Are you worried of the rise in the demand for miniature and teacup “beagles”? Is it a threat to the breed’s overall health?
I do have concern over the demand for pocket (miniature) beagles, which have always been a controversial subject. In the mid ‘90s, my father owned several pocket beagles, they all had severe genetic health problems and never lived past 8 years of age.
To my knowledge, there are currently no pocket beagle breeders in the world who do full genetic health testing prior to breeding their dogs. Pocket Beagles are either selectively bred from purebred Beagles that are exceptionally small (which is not recommended because smaller size is frequently associated with more health problems), or they are the result of mix breeding Beagles to other small breeds such as Chihuahuas or Dachshunds (which is not recommended because you are introducing unpredictable temperament and health conditions from those breeds, into the Beagle gene pool). Pocket Beagles are generally only associated with unreputable breeders because reputable breeders select for Temperament & Health before they breed for size. Most families will agree that a good temperament and good health are much more important than the size of the Beagle.
Overall, I feel that the demand for pocket beagles has diminished in the past 10 years, as the public has become more educated in what to look for in a responsible breeder. I do not feel that pocket beagles will pose a threat to the overall health of the Beagle breed, as the educated Beagle breeder and buyer recognize that it is only a fad and not representative of an average Beagle.
What are the best actionable advice you could give a breeder starting with beagles?
I would begin by reading the AKC Beagle breed standard, studying what health problems are common to the Beagle breed, and taking the time to carefully research Beagle bloodlines. There is a large range of bloodlines in the Beagle breed, based on the purpose that each bloodline was bred for (Field, Show, Pet). You should study the differences and decide what purpose that you want to breed for before you purchase your first Beagle.
After careful research, I would begin by purchasing the best quality female Beagle that I could afford. I would health test her using the recommended health tests in the Beagle breed (Hips, Eyes, MLS, and either Thyroid or Cardiac). Evaluate your female and determine what her strengths and weaknesses are in Temperament, Health, and Breed Type. Breed her to a male Beagle who does not share the same weaknesses as your female, preferably a male who has strengths where your female is weak. It is equally important that you research their pedigrees to see if they are compatible, breeding close relatives is highly frowned upon because it can cause you to unknowingly “double up” on undesirable genetic traits.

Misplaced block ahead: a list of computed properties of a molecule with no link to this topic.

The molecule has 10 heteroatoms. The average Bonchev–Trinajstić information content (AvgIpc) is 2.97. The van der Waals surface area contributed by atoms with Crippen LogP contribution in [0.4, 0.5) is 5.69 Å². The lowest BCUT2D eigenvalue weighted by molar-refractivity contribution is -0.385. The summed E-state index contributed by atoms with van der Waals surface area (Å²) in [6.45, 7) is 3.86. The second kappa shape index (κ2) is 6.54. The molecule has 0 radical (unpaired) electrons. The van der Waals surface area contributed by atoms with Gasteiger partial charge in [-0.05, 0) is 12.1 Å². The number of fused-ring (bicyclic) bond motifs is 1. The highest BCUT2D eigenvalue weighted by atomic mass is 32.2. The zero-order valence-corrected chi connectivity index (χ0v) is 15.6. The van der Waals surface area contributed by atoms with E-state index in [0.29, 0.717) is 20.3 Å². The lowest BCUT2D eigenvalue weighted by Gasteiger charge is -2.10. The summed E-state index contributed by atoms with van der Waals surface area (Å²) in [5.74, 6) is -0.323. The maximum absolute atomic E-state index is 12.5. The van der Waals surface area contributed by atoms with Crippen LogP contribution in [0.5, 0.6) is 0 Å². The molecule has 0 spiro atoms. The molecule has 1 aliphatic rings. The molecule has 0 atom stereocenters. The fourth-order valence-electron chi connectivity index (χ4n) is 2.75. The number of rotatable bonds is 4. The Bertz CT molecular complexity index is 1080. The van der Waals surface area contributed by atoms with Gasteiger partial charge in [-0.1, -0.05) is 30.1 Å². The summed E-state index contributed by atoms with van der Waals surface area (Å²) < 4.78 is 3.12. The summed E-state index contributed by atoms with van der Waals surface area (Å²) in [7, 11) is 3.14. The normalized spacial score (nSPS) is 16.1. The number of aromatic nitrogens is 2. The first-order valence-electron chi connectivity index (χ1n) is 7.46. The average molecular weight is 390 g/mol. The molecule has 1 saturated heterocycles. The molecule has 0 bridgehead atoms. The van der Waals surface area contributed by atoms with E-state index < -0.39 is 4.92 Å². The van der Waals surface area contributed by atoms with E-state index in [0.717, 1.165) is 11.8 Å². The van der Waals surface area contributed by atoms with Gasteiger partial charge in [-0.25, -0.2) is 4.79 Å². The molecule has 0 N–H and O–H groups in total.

When the puppies are born, evaluate them and keep the best (based on your breeding goals) female offspring from each litter. Repeat the same breeding strategy with each of the females that your keep for your breeding program.
What are the grooming requirements for a healthy Beagle? And what diet do you recommend?
Beagles have low grooming requirements in general. A common problem with Beagles is excess wax in their ears and ear infections. I recommend cleaning your Beagle’s ears every two to four weeks. An overall brushing with a Bristle brush every two to four weeks will help your Beagle to maintain a sleek coat. A Beagle’s nails should be trimmed or dremeled every two to six weeks. Beagles generally only need a bath once a month or when they get dirty.
As for diet, I have tried nearly every dog food on the market including homemade and raw. If you have children in your home or concerns over cleanliness, I would not recommend raw feeding due to the risk of salmonella. I no longer feed or recommend raw feeding for this reason. For our family, homemade dog food was not well suited to our family schedule. I personally believe that although grain-free kibbles are a great choice for pet dogs, grain-free kibble usually contains ingredients such as peas and lentils, which have been known to cause fertility issues in breeding dogs. I have also found that my breeding females especially, stay in much better physical condition and have better reproductive success when they are fed a mainstream name brand kibble with carbohydrates that is balanced and contains added fish oil.
In your opinion, where is the breed going to be in ten or twenty years?
I think that in the next ten to twenty years, we are going to see a rise in the overall awareness of genetic health problems in the Beagle breed. I hope to see many more breeders take advantage of the advances in science which allow breeders to select breeding partners based on compatibility in health and genetic diversity. There are many health tests available as tools to breeders, and it is my greatest hope that in ten or twenty years, we may have more genetic testing available for conditions such as epilepsy.
With the rate that we are losing our gene pools and dog breeding losing popularity, I fear that we may see a decline in available breeding stock to continue breeding healthy dogs. We need to work together as breeders to insure that our breed will be here in the future for the breeders that will come after us. We should leave the breed in better condition that when we started breeding, that is what bettering the breed is all about!
Feel free to leave a comment below, and reach out to Laura Short directly on Twitter, Instagram or Facebook.